Allotment rents in Birmingham 2014-17

By on 16/09/2013 in Cllr McKay, News

The following is a statement from Cllr James McKay on plans to increase allotment rents in Birmingham on a gradual and phased basis over three years between 2014/15 and 2016/17 to ensure the service operates on a break-even basis.

Cllr James McKay

Cllr James McKay

Cllr McKay, Cabinet Member for a Green, Safe and Smart City, said: “The budget challenge we face as a result of government cuts mean we have to place the allotments service on a sound financial footing - that's why we're moving to a full cost recovery model on a phased basis by 2016/17.

“At present the service receives a 37 per cent subsidy from the council - which is simply not sustainable given the £825million shortfall in funding the city faces as a whole by 2017.

“Given this bleak financial landscape, the council has been consulting on a series of gradual rent increases and a new operating model for allotments, which would decommission management of the service to allotment holders to save money on staffing costs.

“It is also proposed to alter to concessionary discounts. At present a 50 per cent discount is offered to all plotholders aged over 60.

“From 1 October 2014 this will be changed and the discount offered only to those who reach the age of 65 after that date. All current recipients and those that reach 60 before 1 October 2014 will receive the discount as is the case currently.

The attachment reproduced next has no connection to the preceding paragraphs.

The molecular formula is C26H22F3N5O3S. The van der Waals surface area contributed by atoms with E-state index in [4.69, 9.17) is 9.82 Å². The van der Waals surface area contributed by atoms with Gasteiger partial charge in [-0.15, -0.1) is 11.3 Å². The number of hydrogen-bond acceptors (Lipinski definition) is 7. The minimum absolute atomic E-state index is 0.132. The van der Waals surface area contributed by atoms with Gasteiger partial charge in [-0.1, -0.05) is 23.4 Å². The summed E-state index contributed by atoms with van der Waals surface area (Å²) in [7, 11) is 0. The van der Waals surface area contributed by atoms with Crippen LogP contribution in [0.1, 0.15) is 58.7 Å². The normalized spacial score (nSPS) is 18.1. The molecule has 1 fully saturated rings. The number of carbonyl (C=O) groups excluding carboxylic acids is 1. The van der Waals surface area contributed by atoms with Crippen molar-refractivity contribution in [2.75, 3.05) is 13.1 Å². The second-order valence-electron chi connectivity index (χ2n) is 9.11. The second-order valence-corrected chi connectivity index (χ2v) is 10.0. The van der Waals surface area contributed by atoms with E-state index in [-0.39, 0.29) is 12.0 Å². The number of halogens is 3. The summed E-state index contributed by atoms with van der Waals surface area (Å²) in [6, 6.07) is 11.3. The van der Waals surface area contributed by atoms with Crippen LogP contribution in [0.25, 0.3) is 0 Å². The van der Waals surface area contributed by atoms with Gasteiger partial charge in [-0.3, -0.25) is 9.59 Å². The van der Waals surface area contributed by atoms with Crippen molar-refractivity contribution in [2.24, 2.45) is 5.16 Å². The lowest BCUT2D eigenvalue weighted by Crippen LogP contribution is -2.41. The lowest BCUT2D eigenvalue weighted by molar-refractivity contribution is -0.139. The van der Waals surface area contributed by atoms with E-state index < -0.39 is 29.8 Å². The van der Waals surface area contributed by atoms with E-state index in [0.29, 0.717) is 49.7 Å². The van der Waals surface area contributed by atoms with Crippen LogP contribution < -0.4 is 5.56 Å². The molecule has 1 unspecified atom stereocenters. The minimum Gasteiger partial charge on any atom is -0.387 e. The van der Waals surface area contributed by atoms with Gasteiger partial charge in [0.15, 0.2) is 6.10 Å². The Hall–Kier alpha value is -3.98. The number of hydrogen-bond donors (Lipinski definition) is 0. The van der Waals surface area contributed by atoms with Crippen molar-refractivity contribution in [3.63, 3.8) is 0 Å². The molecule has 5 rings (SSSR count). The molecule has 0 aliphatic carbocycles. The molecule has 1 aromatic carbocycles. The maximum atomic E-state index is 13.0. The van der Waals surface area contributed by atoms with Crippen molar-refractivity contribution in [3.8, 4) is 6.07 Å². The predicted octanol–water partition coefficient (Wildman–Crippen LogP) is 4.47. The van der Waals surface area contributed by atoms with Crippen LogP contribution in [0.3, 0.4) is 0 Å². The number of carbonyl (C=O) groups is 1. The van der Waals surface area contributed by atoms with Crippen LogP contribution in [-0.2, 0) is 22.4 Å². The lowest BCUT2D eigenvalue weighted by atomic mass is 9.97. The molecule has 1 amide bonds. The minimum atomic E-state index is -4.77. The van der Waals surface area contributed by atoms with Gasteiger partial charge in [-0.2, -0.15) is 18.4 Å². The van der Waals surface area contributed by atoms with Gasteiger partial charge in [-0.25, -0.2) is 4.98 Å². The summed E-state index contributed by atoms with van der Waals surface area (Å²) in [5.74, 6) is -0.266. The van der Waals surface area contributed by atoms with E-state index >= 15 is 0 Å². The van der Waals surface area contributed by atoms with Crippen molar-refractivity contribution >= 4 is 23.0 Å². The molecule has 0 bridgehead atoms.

“Birmingham's offer will still continue to be very attractive when compared to that offered by other councils, many of which offer no or lower concessionary rates as well as none of the additional facilities enjoyed in the city such as toilets, storage buildings, water and roadways.

“By 2017, mini plots will still only cost 46p per week for pensioners, while large plots will cost just £1.06 a week.

“This isn't something we want to do, but circumstances out of our control mean there is no other feasible option - but the allotment service is still one that offers very good value for money to citizens, who can enjoy their plots as a hobby and a way of producing cheap, fresh, healthy food.”

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  1. Brian says:

    “Birmingham’s offer will still continue to be very attractive when compared to that offered by other councils”,
    I don’t believe that is true, I took a look around other council charges and couldn’t find any council run allotments as expensive as Birmingham.
    I also find it hard to believe that they subsidise allotments, I have not seen evidence that they spend anything at all.
    At the new price it is no longer cost effective to grow your own, so I will be giving mine up this year..